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Electric airplanes will be next



 
 
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  #11  
Old November 2nd 10, 04:46 AM posted to rec.aviation.piloting
Orval Fairbairn[_2_]
external usenet poster
 
Posts: 530
Default Electric airplanes will be next

In article ,
(Edward A. Falk) wrote:

In article ,
wrote:

A tank full of gas doesn't get hot because it is being used but batteries do.


A friend of mine pointed out that although gasoline needs to have oxygen
added before it can burn, a battery already contains everything it needs
to explode.

I really, really want to see electric batteries come of age, but gasoline
has set the bar very high in terms of safety and energy density.


This feature of batteries also explains why they will NEVER compete with
air/fuel engines!

You have to carry a complete supply of BOTH chemicals required to make
them work, rather than just one (fuel).

Until we get some breakthroughs in physics (Zero Point Energy, dilithium
crystals, etc.) Electric planes and cars will remain at the periphery of
practicality.
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  #12  
Old November 2nd 10, 05:28 AM posted to rec.aviation.piloting
Jim Logajan
external usenet poster
 
Posts: 1,958
Default Electric airplanes will be next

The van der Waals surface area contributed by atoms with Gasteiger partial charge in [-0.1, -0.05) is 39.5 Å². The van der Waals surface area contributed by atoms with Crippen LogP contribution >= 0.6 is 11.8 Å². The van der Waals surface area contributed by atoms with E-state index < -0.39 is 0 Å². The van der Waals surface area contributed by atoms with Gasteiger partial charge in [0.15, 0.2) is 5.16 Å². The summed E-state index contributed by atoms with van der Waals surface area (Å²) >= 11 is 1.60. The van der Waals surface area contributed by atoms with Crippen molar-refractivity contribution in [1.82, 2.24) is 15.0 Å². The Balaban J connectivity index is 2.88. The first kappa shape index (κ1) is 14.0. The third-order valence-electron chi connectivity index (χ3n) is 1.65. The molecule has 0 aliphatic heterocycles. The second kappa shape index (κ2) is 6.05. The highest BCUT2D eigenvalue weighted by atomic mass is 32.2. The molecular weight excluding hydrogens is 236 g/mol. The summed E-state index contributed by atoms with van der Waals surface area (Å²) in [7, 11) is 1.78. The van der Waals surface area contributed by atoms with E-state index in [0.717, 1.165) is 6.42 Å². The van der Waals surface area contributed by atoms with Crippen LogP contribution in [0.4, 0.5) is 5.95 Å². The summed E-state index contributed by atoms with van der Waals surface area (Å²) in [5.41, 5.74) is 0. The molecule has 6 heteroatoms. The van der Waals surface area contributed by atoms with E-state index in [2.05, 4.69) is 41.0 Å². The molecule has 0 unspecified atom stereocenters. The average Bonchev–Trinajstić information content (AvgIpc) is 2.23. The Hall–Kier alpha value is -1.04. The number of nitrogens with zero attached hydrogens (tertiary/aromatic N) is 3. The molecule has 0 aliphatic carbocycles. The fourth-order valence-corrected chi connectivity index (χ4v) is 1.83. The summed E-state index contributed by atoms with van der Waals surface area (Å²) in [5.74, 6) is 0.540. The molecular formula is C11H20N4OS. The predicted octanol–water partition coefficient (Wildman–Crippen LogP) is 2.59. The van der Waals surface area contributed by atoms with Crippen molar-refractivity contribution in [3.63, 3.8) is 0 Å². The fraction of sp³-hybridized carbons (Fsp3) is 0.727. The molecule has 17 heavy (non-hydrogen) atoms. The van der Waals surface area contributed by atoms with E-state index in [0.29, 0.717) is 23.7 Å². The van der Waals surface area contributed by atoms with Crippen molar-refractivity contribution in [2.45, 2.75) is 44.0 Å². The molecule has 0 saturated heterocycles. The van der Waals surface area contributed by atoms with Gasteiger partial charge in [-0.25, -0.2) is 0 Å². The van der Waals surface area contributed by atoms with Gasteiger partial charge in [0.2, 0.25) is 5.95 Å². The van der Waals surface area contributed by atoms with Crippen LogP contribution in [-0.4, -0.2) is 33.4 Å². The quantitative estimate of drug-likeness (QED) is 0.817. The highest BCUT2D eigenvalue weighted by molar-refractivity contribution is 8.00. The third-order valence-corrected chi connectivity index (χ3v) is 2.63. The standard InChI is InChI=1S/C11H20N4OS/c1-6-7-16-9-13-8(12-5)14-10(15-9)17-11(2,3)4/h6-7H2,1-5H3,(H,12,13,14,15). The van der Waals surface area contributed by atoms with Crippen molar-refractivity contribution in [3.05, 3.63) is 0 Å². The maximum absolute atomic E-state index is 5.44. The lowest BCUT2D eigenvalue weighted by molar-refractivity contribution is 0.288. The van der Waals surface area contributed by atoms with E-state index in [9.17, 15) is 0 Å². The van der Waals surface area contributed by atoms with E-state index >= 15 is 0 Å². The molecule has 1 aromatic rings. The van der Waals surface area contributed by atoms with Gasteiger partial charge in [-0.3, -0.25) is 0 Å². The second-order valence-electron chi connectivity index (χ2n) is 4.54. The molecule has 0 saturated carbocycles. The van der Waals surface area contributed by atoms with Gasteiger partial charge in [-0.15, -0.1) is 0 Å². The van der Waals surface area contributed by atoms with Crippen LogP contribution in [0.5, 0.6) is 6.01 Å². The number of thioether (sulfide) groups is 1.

Orval Fairbairn wrote:
In article ,
(Edward A. Falk) wrote:

In article ,
wrote:

A tank full of gas doesn't get hot because it is being used but
batteries do.


A friend of mine pointed out that although gasoline needs to have
oxygen added before it can burn, a battery already contains
everything it needs to explode.

I really, really want to see electric batteries come of age, but
gasoline has set the bar very high in terms of safety and energy
density.


This feature of batteries also explains why they will NEVER compete
with air/fuel engines!

You have to carry a complete supply of BOTH chemicals required to make
them work, rather than just one (fuel).


Actually that's not strictly true - a class of batteries called fuel cells
could (actually already can) utilize the oxygen in air. Instead of
generating heat when the chemical reaction occurs, the released energy can
be converted mostly to electrical power.